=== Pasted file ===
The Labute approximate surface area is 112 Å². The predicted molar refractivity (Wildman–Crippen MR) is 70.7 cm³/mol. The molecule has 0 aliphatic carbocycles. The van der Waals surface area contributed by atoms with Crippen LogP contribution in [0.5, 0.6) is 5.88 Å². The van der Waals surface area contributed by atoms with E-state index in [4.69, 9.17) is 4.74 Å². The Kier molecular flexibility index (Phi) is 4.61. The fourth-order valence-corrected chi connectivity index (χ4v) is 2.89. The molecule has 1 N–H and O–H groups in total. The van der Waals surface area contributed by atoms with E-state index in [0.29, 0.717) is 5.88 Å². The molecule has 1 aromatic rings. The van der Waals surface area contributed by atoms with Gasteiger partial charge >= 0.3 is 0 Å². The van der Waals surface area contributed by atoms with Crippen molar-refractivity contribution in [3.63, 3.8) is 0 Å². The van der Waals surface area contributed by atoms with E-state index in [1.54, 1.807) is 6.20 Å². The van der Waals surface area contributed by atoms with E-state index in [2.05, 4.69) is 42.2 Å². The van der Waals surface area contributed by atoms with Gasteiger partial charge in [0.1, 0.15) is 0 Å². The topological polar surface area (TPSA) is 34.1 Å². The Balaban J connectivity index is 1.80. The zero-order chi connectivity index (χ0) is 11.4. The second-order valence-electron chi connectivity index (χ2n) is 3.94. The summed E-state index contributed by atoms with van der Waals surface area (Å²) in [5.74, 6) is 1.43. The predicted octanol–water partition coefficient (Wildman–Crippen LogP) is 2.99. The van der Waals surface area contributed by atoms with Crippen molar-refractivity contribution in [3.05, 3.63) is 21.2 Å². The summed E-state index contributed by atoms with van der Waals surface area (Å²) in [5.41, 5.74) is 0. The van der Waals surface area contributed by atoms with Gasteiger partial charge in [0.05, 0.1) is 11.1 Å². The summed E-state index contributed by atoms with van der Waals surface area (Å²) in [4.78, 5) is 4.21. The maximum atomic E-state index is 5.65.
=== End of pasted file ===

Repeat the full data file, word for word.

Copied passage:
The Labute approximate surface area is 112 Å². The predicted molar refractivity (Wildman–Crippen MR) is 70.7 cm³/mol. The molecule has 0 aliphatic carbocycles. The van der Waals surface area contributed by atoms with Crippen LogP contribution in [0.5, 0.6) is 5.88 Å². The van der Waals surface area contributed by atoms with E-state index in [4.69, 9.17) is 4.74 Å². The Kier molecular flexibility index (Phi) is 4.61. The fourth-order valence-corrected chi connectivity index (χ4v) is 2.89. The molecule has 1 N–H and O–H groups in total. The van der Waals surface area contributed by atoms with E-state index in [0.29, 0.717) is 5.88 Å². The molecule has 1 aromatic rings. The van der Waals surface area contributed by atoms with Gasteiger partial charge >= 0.3 is 0 Å². The van der Waals surface area contributed by atoms with Crippen molar-refractivity contribution in [3.63, 3.8) is 0 Å². The van der Waals surface area contributed by atoms with E-state index in [1.54, 1.807) is 6.20 Å². The van der Waals surface area contributed by atoms with E-state index in [2.05, 4.69) is 42.2 Å². The van der Waals surface area contributed by atoms with Gasteiger partial charge in [0.1, 0.15) is 0 Å². The topological polar surface area (TPSA) is 34.1 Å². The Balaban J connectivity index is 1.80. The zero-order chi connectivity index (χ0) is 11.4. The second-order valence-electron chi connectivity index (χ2n) is 3.94. The summed E-state index contributed by atoms with van der Waals surface area (Å²) in [5.74, 6) is 1.43. The predicted octanol–water partition coefficient (Wildman–Crippen LogP) is 2.99. The van der Waals surface area contributed by atoms with Crippen molar-refractivity contribution in [3.05, 3.63) is 21.2 Å². The summed E-state index contributed by atoms with van der Waals surface area (Å²) in [5.41, 5.74) is 0. The van der Waals surface area contributed by atoms with Gasteiger partial charge in [0.05, 0.1) is 11.1 Å². The summed E-state index contributed by atoms with van der Waals surface area (Å²) in [4.78, 5) is 4.21. The maximum atomic E-state index is 5.65.